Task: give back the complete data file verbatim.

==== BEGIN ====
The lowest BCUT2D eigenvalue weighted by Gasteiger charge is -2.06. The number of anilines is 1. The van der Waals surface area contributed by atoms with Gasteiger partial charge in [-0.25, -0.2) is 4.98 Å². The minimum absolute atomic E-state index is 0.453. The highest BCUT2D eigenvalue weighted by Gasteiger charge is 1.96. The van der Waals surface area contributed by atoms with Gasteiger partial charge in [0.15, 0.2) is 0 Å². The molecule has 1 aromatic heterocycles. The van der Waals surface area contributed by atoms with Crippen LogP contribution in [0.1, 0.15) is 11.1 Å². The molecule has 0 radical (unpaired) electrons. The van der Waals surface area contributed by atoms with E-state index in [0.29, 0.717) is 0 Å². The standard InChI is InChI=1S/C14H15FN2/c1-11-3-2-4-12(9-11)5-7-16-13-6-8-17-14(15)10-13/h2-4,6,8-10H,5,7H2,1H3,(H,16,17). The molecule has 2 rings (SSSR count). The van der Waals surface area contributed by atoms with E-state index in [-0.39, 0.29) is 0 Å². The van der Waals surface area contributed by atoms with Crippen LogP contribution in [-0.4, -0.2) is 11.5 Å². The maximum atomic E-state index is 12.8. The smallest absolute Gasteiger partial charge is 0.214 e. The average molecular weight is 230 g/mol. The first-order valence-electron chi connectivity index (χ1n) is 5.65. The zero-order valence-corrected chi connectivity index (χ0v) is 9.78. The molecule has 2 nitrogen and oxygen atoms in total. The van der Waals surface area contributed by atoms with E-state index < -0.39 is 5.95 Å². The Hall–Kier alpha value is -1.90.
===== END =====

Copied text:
The lowest BCUT2D eigenvalue weighted by Gasteiger charge is -2.06. The number of anilines is 1. The van der Waals surface area contributed by atoms with Gasteiger partial charge in [-0.25, -0.2) is 4.98 Å². The minimum absolute atomic E-state index is 0.453. The highest BCUT2D eigenvalue weighted by Gasteiger charge is 1.96. The van der Waals surface area contributed by atoms with Gasteiger partial charge in [0.15, 0.2) is 0 Å². The molecule has 1 aromatic heterocycles. The van der Waals surface area contributed by atoms with Crippen LogP contribution in [0.1, 0.15) is 11.1 Å². The molecule has 0 radical (unpaired) electrons. The van der Waals surface area contributed by atoms with E-state index in [0.29, 0.717) is 0 Å². The standard InChI is InChI=1S/C14H15FN2/c1-11-3-2-4-12(9-11)5-7-16-13-6-8-17-14(15)10-13/h2-4,6,8-10H,5,7H2,1H3,(H,16,17). The molecule has 2 rings (SSSR count). The van der Waals surface area contributed by atoms with E-state index in [-0.39, 0.29) is 0 Å². The van der Waals surface area contributed by atoms with Crippen LogP contribution in [-0.4, -0.2) is 11.5 Å². The maximum atomic E-state index is 12.8. The smallest absolute Gasteiger partial charge is 0.214 e. The average molecular weight is 230 g/mol. The first-order valence-electron chi connectivity index (χ1n) is 5.65. The zero-order valence-corrected chi connectivity index (χ0v) is 9.78. The molecule has 2 nitrogen and oxygen atoms in total. The van der Waals surface area contributed by atoms with E-state index < -0.39 is 5.95 Å². The Hall–Kier alpha value is -1.90.